The oscillator 155 is connected to receive the outputs of each of the monitor circuits 159, 151 and 150. A switching transistor 193 is connected between the output of these circuits and the oscillator 155. The oscillator 156 is connected to receive the output of the monitor circuit 151 and the oscillator 157 is connected to receive the output of the monitor circuit 150.
In operation (considering the operation of the monitor circuit 150) if either alarm contact is opened the voltage on the base of the transistor 176 rises so that this transistor is cut off. The transistors 178 and 179 are also cut off. The switching point for these transistors is stabilised by diodes D28 and D29 and protection is provided by diodes D24 and D25. If a short circuit occurs between the two pairs of contacts the voltage on the base of transistor 176 falls so that the transistor 176 saturates. This also cuts off transistors 178 and 179.
Either of these conditions, an open circuit contact or a short circuit constitutes an alarm condition. In an alarm condition the transistor 179 becomes non-conductive as described above and the capacitor 183 charges until the trigger circuit 180, 181 switches state thereby switching on transistor 182. When transistor 182 switches on the bias is removed from the associated tone oscillator. The tone oscillators are switched on or off according to whether alarm conditions exist. The truth table below illustrates the conditions existing for different alarm inputs. The left-hand column of this table refers to A and B alarms, the two alarms.
______________________________________ Tone A Tone B Tone C______________________________________A Clear On On OffB ClearA Alarm Off On OnB ClearA Clear On Off OnB AlarmA Alarm Off Off OnB Alarm______________________________________
As an alternative to the arrangement described above a two wire alarm circuit with the alarm circuit connected between the terminals 170 and 172 may be employed. A resistor corresponding to the resistor 174 has to be included in the alarm circuit preferably at the most remote point to maintain the balance condition and thus retain the ability to detect both short and open circuit alarm conditions.
It will be noted that the output of the alarm monitor 150 is combined with the output of the line monitor circuit 159 which detects the presence of the exchange battery voltage via resistors 200, 201 if the line voltage drops below approximately 5 volts and alarm A is operated. A relay in the line monitor circuit 150 is energised and a local alarm contact closed. The time constant of the line monitor circuit 159 prevents false operation by the normal use of the associated telephone.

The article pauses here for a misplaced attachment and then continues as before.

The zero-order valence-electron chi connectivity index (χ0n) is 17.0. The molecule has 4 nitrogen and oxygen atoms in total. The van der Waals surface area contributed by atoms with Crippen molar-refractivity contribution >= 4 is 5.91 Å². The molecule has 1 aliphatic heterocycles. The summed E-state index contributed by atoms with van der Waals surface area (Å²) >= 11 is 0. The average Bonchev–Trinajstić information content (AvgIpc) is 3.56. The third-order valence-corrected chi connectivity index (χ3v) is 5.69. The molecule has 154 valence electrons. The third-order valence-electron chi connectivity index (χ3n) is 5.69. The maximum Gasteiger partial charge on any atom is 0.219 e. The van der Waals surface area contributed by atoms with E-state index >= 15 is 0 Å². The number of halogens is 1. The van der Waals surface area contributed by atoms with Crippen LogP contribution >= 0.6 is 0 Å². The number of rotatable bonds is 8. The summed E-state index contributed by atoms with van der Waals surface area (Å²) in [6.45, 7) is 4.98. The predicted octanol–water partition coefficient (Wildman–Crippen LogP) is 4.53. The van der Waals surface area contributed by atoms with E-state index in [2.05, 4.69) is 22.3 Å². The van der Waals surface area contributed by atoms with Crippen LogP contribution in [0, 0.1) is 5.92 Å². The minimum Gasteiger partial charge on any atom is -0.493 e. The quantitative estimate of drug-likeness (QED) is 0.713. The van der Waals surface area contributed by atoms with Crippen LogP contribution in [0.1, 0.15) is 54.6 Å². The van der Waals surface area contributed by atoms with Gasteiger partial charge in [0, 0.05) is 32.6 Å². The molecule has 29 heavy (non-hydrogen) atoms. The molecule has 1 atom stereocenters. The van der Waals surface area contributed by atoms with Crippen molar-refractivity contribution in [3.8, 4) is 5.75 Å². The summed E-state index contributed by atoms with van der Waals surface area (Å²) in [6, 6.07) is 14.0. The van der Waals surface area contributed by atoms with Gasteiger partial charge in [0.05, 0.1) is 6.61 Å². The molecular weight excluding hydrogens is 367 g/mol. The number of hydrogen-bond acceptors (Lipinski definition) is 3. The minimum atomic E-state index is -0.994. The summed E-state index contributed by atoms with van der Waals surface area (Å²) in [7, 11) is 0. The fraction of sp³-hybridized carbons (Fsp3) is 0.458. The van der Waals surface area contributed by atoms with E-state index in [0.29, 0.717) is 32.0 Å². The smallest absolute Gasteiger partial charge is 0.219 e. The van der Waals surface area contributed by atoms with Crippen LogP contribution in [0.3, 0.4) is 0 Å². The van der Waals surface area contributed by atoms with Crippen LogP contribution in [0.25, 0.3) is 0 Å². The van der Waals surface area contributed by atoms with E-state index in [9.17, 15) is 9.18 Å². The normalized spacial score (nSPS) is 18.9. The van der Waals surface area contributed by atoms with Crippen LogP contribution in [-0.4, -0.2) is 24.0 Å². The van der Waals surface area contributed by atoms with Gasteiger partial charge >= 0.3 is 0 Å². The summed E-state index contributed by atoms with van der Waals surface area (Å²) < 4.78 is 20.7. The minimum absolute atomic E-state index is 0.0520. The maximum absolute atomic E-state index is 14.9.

A mains failure monitor circuit 205 is provided. This circuit includes diodes 207, 208 and a tuned circuit consisting of a capacitor 210 and an inductor 211. The diodes 207 and 208 are arranged to square-up the secondary from a mains transformer. The tuned circuit consisting of capacitor 210 and inductor 211 is arranged to pick out the third harmonic of the mains signal at 150 Hz which is supplied as modulating current to the output stage 161. Should the battery become open circuit during mains operation the mains tone is inhibited by a d.c. bias through diode 207 and absence of the 150 Hz modulation at the receiver indicates either mains failure or battery open circuit.
The carrier oscillator 160 is similar to each of the tone oscillators having an oscillator transistor 215 with an LC circuit 216 connected to its collector. Bias for the oscillator transistor 215 is derived from a Schmitt trigger circuit consisting of transistors 218, 219. The oscillator transistor 215 is arranged to be switched off when the battery voltage falls below a certain value. This ensures that the carrier fails before the rest of the circuit malfunctions.
The oscillatory output of the oscillator 160 is fed to the modulator and output stage 161 which is also arranged to receive signals from the three oscillator stages 155, 156, 157. The modulator stage consists of a transistor 222 the base of which receives the output of the oscillator 160. This transistor does not saturate and its output level is determined by the d.c. bias current to the transistor. Amplitude modulation is provided by injecting current from the tone oscillators into the emitter of the transistor 220.
The modulator and output stage has fine adjustment links 224, 225, 226 which can be set to give predetermined outputs from the transistor 222. Once set these fine adjustment links should not require subsequent adjustment.